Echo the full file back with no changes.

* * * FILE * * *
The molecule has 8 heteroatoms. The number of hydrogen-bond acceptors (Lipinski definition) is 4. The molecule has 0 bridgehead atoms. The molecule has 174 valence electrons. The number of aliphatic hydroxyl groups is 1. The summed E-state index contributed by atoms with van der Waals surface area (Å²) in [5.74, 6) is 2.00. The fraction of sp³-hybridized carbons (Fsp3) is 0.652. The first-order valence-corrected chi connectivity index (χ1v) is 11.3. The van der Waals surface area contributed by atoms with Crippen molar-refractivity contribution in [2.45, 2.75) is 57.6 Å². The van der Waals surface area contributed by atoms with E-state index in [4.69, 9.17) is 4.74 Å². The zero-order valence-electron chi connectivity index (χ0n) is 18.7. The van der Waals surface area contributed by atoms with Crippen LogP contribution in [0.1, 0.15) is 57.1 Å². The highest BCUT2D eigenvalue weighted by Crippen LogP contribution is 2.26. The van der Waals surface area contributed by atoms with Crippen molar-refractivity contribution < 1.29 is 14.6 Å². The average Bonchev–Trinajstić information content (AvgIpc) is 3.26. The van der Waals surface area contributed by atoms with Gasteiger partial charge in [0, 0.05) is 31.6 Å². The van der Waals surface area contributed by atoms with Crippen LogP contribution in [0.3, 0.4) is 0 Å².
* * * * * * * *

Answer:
The molecule has 8 heteroatoms. The number of hydrogen-bond acceptors (Lipinski definition) is 4. The molecule has 0 bridgehead atoms. The molecule has 174 valence electrons. The number of aliphatic hydroxyl groups is 1. The summed E-state index contributed by atoms with van der Waals surface area (Å²) in [5.74, 6) is 2.00. The fraction of sp³-hybridized carbons (Fsp3) is 0.652. The first-order valence-corrected chi connectivity index (χ1v) is 11.3. The van der Waals surface area contributed by atoms with Crippen molar-refractivity contribution in [2.45, 2.75) is 57.6 Å². The van der Waals surface area contributed by atoms with E-state index in [4.69, 9.17) is 4.74 Å². The zero-order valence-electron chi connectivity index (χ0n) is 18.7. The van der Waals surface area contributed by atoms with Crippen LogP contribution in [0.1, 0.15) is 57.1 Å². The highest BCUT2D eigenvalue weighted by Crippen LogP contribution is 2.26. The van der Waals surface area contributed by atoms with Crippen molar-refractivity contribution < 1.29 is 14.6 Å². The average Bonchev–Trinajstić information content (AvgIpc) is 3.26. The van der Waals surface area contributed by atoms with Gasteiger partial charge in [0, 0.05) is 31.6 Å². The van der Waals surface area contributed by atoms with Crippen LogP contribution in [0.3, 0.4) is 0 Å².